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New data shows there is a lack of government understanding about the role nurses play in cosmetic medicine

The results of a survey of 621 cosmetic Nurses in Australia, conducted by the Cosmetic Nurses Association (CNA), has found that a resounding 99 percent of respondents agreed or strongly agreed with the CNA that there is a lack of government understanding about the non-surgical cosmetic industry and the role that Cosmetic Nurses play in providing treatments.

President of the Advisory Committee to the CNA, Jacinta King, said this new data highlights the desperate need for nurses in the cosmetic industry to have their own, independent voice representing them to government.

“To date, nurses who perform cosmetic procedures in Australia have fallen through the cracks in terms of official representation. As a dispersed group working in many different parts of cosmetic medicine, there has not been an officially formed and recognised Association to represent Cosmetic Nurses.

“I am thrilled to be part of the inaugural Advisory Committee and to be part of the leadership team looking to professionalise and lift the standards of my colleagues in Australia, Ms King said.

The survey was sent out to the Cosmetic Nurses who have registered their support of the Association when it launches, which is expected to start taking registrations by the end of the year.

“One of the key priorities for the CNA will be to introduce Best Practice Standards for Cosmetic Nurses. So, it was very pleasing to hear that our potential members agreed this was of dire need,” Ms King said.

Ninety-six percent of respondents agreed or strongly agreed that the development of clearly defined Standards and Best Practice Guidelines for Nurses who perform non-surgical cosmetic treatments would be beneficial to them.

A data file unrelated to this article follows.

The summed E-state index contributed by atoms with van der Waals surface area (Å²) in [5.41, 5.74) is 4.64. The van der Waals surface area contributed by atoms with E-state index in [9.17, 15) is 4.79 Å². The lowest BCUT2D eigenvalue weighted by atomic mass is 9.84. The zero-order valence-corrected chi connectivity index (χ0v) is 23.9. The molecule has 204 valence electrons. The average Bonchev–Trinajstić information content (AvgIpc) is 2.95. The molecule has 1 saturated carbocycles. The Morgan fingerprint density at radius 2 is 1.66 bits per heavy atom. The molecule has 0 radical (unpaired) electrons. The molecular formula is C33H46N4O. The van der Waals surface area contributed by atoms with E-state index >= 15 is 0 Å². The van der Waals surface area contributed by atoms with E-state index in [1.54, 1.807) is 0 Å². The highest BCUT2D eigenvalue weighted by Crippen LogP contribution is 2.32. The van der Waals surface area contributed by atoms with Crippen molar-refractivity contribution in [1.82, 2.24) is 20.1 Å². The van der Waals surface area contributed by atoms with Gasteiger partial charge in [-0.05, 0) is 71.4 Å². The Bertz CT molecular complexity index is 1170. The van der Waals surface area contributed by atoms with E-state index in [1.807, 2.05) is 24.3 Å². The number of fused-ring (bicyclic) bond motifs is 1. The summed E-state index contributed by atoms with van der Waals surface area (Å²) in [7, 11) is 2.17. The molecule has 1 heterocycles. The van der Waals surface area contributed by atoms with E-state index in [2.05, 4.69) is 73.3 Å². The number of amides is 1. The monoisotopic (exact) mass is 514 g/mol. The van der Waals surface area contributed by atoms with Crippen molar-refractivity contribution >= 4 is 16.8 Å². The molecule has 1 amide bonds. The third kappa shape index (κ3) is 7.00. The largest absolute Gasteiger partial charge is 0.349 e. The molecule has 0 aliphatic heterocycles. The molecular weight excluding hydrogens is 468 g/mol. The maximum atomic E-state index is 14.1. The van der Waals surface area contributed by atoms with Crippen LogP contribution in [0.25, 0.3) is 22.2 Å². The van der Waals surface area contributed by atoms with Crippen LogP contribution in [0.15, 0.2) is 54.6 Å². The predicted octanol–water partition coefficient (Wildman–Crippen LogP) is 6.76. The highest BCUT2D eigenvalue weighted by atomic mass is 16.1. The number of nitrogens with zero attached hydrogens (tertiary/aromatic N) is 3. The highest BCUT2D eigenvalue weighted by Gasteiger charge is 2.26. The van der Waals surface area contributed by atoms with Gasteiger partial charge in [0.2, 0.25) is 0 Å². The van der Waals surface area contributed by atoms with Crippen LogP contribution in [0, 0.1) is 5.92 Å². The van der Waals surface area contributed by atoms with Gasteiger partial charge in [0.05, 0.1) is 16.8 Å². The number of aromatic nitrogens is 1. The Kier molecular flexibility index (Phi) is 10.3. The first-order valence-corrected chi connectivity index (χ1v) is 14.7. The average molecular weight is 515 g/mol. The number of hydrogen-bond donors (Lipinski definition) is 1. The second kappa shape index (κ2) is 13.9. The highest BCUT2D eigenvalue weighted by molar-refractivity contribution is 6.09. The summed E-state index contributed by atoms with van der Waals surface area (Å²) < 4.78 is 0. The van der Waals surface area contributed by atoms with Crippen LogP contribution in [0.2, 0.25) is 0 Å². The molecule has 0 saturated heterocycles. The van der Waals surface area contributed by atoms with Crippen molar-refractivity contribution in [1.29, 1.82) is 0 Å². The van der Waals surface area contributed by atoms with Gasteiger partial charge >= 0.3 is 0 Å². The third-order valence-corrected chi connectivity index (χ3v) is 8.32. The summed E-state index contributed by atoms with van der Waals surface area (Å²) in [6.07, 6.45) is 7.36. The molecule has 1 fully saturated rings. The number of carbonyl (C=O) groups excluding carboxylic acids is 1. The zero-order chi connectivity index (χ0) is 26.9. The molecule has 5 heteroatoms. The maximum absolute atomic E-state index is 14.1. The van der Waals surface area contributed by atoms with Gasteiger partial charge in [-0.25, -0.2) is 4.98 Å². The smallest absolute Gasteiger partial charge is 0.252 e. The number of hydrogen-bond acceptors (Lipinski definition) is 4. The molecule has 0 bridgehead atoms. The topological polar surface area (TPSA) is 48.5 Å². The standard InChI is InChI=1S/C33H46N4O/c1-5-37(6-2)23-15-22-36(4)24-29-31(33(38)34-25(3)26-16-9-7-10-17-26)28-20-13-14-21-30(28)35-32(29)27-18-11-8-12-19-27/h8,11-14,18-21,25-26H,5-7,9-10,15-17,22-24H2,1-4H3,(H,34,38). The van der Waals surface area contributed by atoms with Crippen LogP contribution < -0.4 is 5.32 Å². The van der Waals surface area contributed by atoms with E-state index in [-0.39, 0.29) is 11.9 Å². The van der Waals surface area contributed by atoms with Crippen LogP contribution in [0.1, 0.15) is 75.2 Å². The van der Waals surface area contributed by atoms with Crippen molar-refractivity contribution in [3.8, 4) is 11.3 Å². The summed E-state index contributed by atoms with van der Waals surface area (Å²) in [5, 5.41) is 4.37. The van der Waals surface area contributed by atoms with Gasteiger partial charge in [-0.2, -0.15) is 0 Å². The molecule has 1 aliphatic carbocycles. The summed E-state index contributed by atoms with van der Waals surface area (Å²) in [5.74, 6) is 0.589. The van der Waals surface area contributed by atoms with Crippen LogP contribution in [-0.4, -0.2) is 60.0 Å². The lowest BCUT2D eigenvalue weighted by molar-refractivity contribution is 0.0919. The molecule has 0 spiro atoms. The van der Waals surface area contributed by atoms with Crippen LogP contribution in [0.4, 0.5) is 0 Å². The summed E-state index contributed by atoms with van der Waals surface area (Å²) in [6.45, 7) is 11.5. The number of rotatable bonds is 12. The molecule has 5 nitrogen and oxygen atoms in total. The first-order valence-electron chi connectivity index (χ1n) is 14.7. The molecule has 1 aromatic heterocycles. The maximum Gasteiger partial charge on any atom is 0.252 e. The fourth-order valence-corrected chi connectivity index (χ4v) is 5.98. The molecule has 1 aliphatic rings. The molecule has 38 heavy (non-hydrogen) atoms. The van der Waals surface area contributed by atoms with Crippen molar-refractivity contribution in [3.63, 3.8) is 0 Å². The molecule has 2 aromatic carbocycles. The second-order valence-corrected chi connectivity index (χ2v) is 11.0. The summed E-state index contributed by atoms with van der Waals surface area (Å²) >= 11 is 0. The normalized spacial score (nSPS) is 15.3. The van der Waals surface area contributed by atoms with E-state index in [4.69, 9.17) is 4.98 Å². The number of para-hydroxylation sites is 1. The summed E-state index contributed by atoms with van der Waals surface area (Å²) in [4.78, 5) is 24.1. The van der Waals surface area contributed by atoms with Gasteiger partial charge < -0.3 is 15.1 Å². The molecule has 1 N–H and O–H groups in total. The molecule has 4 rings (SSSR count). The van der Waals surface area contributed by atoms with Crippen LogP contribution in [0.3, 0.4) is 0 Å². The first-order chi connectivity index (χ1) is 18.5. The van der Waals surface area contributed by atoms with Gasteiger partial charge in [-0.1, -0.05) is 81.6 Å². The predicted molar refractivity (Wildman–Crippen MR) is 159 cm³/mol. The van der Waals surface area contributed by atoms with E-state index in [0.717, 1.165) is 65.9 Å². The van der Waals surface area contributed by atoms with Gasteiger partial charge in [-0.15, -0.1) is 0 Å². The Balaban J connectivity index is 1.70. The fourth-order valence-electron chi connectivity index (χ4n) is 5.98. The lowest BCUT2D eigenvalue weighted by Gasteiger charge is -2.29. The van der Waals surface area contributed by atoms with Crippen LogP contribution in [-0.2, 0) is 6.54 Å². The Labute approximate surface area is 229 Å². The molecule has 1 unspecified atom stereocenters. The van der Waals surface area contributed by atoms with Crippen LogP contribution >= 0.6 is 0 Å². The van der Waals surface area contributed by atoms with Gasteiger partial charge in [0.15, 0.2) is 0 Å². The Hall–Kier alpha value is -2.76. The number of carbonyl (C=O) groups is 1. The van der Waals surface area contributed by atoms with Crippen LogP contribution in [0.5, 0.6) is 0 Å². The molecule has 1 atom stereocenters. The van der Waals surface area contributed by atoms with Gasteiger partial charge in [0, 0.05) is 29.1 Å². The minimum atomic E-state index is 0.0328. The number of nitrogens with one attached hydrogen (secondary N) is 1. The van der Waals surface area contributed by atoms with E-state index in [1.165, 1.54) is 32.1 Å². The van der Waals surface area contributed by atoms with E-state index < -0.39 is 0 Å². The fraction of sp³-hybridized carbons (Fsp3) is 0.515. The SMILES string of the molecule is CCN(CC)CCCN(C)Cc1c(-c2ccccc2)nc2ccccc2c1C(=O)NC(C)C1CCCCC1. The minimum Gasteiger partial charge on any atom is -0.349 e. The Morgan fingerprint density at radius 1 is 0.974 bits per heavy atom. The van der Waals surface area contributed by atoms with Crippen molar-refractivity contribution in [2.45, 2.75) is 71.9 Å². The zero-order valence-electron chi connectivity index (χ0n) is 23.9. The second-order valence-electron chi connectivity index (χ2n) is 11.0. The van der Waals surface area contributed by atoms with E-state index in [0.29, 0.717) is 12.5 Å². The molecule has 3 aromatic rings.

Eighty-six percent of respondents agreed or strongly agreed that the most pressing issue facing Nurses performing non-surgical cosmetic treatments is there is not a defined ‘Cosmetic Nursing’ speciality that is recognised by the Australian Health Practitioners Regulation Agency (AHPRA).

Eighty-five percent of respondents agree or strongly agree they would benefit from being a member of the CNA as it will serve as a collective voice for all Nurses within the Cosmetic Industry who provide non-surgical cosmetic services in Australia.

Ms King said that while much work was currently underway to set up the CNA and for it to achieve not-for-profit accreditation, she was looking forward to the real job starting when membership applications finally open.

“There is so much hope and anticipation for the CNA and all that it will set out to achieve. It certainly is an exciting time to be a Cosmetic Nurse in Australia,” Ms King said.


Media contact: Julia Power, 0414 276 990 or

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